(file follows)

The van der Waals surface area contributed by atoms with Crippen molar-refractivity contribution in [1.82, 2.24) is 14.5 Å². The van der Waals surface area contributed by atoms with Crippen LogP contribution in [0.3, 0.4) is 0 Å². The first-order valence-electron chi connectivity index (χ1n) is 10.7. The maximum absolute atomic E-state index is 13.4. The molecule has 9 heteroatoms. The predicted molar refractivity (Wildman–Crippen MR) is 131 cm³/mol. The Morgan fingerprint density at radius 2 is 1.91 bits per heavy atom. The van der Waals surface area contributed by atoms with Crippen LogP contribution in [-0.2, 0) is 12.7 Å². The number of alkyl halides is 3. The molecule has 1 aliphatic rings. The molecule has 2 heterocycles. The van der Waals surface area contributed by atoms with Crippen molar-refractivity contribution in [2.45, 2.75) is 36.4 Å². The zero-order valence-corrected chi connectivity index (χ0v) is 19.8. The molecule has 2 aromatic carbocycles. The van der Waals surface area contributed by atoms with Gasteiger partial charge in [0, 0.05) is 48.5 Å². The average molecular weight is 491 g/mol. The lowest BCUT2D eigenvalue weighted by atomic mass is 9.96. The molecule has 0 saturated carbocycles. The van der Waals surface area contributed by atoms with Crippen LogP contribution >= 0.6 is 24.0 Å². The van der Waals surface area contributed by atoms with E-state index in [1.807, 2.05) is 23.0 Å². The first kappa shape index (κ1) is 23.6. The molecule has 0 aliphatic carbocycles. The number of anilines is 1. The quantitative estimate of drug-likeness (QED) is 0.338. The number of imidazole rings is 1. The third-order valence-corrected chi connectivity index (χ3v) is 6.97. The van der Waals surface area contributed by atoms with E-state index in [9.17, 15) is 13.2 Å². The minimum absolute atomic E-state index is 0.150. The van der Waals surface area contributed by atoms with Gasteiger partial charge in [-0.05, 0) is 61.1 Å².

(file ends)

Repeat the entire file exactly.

The van der Waals surface area contributed by atoms with Crippen molar-refractivity contribution in [1.82, 2.24) is 14.5 Å². The van der Waals surface area contributed by atoms with Crippen LogP contribution in [0.3, 0.4) is 0 Å². The first-order valence-electron chi connectivity index (χ1n) is 10.7. The maximum absolute atomic E-state index is 13.4. The molecule has 9 heteroatoms. The predicted molar refractivity (Wildman–Crippen MR) is 131 cm³/mol. The Morgan fingerprint density at radius 2 is 1.91 bits per heavy atom. The van der Waals surface area contributed by atoms with Crippen LogP contribution in [-0.2, 0) is 12.7 Å². The number of alkyl halides is 3. The molecule has 1 aliphatic rings. The molecule has 2 heterocycles. The van der Waals surface area contributed by atoms with Crippen molar-refractivity contribution in [2.45, 2.75) is 36.4 Å². The zero-order valence-corrected chi connectivity index (χ0v) is 19.8. The molecule has 2 aromatic carbocycles. The van der Waals surface area contributed by atoms with Gasteiger partial charge in [0, 0.05) is 48.5 Å². The average molecular weight is 491 g/mol. The lowest BCUT2D eigenvalue weighted by atomic mass is 9.96. The molecule has 0 saturated carbocycles. The van der Waals surface area contributed by atoms with Crippen LogP contribution >= 0.6 is 24.0 Å². The van der Waals surface area contributed by atoms with E-state index in [1.807, 2.05) is 23.0 Å². The first kappa shape index (κ1) is 23.6. The molecule has 0 aliphatic carbocycles. The number of anilines is 1. The quantitative estimate of drug-likeness (QED) is 0.338. The number of imidazole rings is 1. The third-order valence-corrected chi connectivity index (χ3v) is 6.97. The van der Waals surface area contributed by atoms with E-state index in [9.17, 15) is 13.2 Å². The minimum absolute atomic E-state index is 0.150. The van der Waals surface area contributed by atoms with Gasteiger partial charge in [-0.05, 0) is 61.1 Å².